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Metro Dade Fla--Officials Question Departments Readiness to Protect Port

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  • Metro Dade Fla--Officials Question Departments Readiness to Protect Port


    Can the county handle port fires?
    City officials say Dade is struggling to meet standards for emergencies
    [email protected]

    Following the deadly engine-room explosion aboard the SS Norway eight days ago, Miami-Dade Fire Rescue officers told reporters they were on the scene within a minute of the blast.

    Left unsaid was that the county's initial dispatch of four firefighters -- from its marine unit at the Port of Miami-Dade itself -- was only a fraction of the contingent required under fire-safety standards.

    The first wave of rescue workers to board the stricken vessel, it turned out, was composed largely of city of Miami firefighters.

    That's because they can get there in roughly half the time it takes comparable numbers of county firefighters, who have primary jurisdiction at the seaport, to arrive.

    Within half an hour of the explosion, 52 city fire-rescue workers were on the scene. Those who came from the Northeast Fifth Street station, only blocks away, were there in as little as six minutes.

    Without the city's help, Miami-Dade would be hard-pressed to comply with the National Fire Protection Association's standard for emergencies at the seaport, Miami fire officials say. They say the standard calls for at least 17 firefighters on the scene of a disaster within nine minutes of the 911 call.

    The lack of a financial agreement between the two departments has turned into a sore point. More important, it raises questions about the county's ability to respond to a shipboard fire.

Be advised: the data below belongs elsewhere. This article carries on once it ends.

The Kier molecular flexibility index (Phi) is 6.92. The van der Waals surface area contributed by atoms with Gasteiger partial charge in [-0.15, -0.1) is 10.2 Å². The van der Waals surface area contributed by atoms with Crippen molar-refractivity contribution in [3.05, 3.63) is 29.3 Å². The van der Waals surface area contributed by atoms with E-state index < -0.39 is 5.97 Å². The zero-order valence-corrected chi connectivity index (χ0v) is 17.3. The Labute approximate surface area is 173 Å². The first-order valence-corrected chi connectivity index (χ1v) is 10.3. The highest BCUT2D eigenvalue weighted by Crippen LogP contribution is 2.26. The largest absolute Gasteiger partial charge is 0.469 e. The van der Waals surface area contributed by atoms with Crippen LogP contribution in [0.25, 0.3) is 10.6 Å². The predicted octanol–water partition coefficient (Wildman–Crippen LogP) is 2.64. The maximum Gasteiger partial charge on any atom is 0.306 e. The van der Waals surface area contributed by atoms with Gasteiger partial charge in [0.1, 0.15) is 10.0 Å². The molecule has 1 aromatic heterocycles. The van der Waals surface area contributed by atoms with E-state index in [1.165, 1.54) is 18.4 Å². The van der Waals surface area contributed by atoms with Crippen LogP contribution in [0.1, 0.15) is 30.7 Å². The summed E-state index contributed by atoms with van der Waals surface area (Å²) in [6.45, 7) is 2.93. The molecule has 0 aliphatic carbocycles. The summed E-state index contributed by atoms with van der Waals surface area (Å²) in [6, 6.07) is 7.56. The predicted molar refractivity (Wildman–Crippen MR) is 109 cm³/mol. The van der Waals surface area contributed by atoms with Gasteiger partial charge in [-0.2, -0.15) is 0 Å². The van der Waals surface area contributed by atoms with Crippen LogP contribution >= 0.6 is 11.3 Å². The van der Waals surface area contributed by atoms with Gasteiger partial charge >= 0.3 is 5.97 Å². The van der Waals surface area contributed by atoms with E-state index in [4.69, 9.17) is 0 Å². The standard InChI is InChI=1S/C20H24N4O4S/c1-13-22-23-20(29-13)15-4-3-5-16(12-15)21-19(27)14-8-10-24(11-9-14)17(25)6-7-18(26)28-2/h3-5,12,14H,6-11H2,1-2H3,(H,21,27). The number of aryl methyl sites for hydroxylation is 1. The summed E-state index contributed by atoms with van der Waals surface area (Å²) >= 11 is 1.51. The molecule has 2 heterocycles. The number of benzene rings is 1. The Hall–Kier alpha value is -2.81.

The first 10 minutes of a blaze are considered critical to prevent it from reaching what firefighters call a ''flashover'' -- the point at which flames engulf a room and can spread to adjoining structures.

    A spokesman for the county's fire department, Louie Fernández, confirmed that only four Miami-Dade firefighters were on the scene during the first nine minutes, but he said the standard -- a voluntary guideline -- was unduly stringent.

    Reinforcements from the county's fire-rescue department didn't arrive for at least 10 minutes. Most took longer.

    ''The national average for response time is between five and eight minutes,'' Fernández said.

    ``I don't think there's any fire department in the country that can get 17 firefighters at a major incident like this.''

    No one from either department suggested that a larger initial county response would have reduced the number of casualties aboard the Norway. A release of scalding steam from a ruptured boiler killed seven crew members and left more than a dozen hospitalized.


    The county, which owns and operates the seaport, is allowed to draw upon the resources of other fire departments through ''mutual aid'' agreements.

    In a telephone interview, Miami Fire Chief William ''Shorty'' Bryson said the county's reliance on city firefighters raises some financial issues. He said he intends to meet with county fire officials to discuss compensation for the city. Bryson said he hopes the issue can be worked out amicably.

    ''Mutual aid is there to benefit all of the departments,'' Bryson said. ``But mutual aid is not to be abused.''